When engineering processes sometimes you can arrive to one decision without a clear solution. In this cases it is normal to listen: “ITIL recommends …”. Depending on the audience, the answer can be to follow the recommendation or that some stakeholder says: “I don’t trust ITIL. It is very beautiful at the paper, but it isn’t the best solution when applied”.
In this post I will review the general mood about ITIL, and some recommendation about applying it.
What is ITIL designed for?
To answer this question we must see the origin of ITIL. The ITIL roots are placed at the need of the British government of controlling the IT contracts of their providers. The British government is a very big organization with a lot of IT contracts, that lacked of a single language, methodology and control tools. The British goverment then created a set of recommendations and best practices that all IT contractors had to follow.
We can extract to main conclusions from the origin:
- Big organization.
- Great Britain.
The management of a little company is very different from a big company. So, to state that a best practice is applicable to all, is just to lie. Also, the culture and way of doing of the people is different at each country or region. So, to state that a best practice is applicable to all the word, is also lying.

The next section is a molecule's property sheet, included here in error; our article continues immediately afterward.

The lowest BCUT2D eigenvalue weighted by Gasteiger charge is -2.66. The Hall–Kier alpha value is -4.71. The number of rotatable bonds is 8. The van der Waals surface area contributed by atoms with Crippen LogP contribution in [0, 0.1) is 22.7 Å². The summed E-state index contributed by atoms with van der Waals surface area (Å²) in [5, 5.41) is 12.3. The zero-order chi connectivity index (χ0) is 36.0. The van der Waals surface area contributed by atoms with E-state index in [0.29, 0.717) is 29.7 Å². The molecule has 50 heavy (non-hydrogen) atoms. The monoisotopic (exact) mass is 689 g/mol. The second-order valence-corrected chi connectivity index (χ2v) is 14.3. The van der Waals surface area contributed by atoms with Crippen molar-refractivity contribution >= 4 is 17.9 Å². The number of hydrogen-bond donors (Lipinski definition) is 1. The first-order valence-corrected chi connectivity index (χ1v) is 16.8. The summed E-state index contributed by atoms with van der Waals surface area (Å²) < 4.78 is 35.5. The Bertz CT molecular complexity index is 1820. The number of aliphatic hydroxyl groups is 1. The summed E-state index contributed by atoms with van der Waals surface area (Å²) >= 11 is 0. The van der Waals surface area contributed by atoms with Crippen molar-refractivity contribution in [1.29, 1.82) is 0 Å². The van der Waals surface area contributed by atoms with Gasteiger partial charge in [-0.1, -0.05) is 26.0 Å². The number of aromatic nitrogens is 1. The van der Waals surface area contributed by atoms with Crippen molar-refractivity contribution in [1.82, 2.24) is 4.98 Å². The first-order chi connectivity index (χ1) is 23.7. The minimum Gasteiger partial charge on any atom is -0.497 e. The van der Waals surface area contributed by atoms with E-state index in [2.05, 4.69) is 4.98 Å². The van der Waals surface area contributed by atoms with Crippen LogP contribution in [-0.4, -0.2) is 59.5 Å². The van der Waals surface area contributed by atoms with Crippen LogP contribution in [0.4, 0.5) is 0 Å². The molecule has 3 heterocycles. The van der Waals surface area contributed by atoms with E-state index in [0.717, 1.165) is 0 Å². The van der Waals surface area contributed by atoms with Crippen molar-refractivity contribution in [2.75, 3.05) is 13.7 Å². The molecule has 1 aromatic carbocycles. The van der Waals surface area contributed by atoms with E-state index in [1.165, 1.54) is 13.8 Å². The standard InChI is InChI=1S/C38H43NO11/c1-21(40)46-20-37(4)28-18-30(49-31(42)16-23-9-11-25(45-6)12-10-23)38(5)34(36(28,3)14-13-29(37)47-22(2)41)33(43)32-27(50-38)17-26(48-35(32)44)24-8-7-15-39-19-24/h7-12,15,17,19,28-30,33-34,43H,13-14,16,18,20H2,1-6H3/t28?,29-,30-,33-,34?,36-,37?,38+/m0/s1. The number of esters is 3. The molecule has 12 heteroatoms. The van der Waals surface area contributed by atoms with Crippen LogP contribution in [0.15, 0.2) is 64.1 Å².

Considerations about the size of the company
Bigger your organization, the more you can trust ITIL recommendations. For littler organizations, you must think in simplifying the best practices. And for very little ones, you can start breaking some of them. For instance, there is a recommendation that forces you to have incident manager and problem manager roles separated in two different people. If your support department is composed by five people, the best election could be to combine both roles in the support manager.
Considerations about the culture
We can think in two kinds of culture: the company’s culture and your region. In the first case, it is the standard adaptation of ITIL best practices to your organization. I do not advise you to break the ITIL recommendations to fulfill your organization’s culture. This is a bad excuse to not to follow the best practices.
But your region’s culture is very important to consider. Some actions can be see as quality at some country and as annoying at another. And some best practices result in worst practices when applied in a different region. Let’s look at some examples.
ITIL recommends that the urgency of an Incident must be established by the user. But if you let the user to select it in Mediterranean countries, everybody will set critical urgency for any issue. Also, to call the user after the incident was closed can be seen as disturbing him.
As a general rule, follow ITIL recommendations if there is no counter reason. Also consider the source of the counter reason. Answer like “This is not the way we done in our company” aren’t acceptable. Customer restrictions, region, company size are accetable. But don’t lie yourselft to avoid ITIL best practices and ease your work.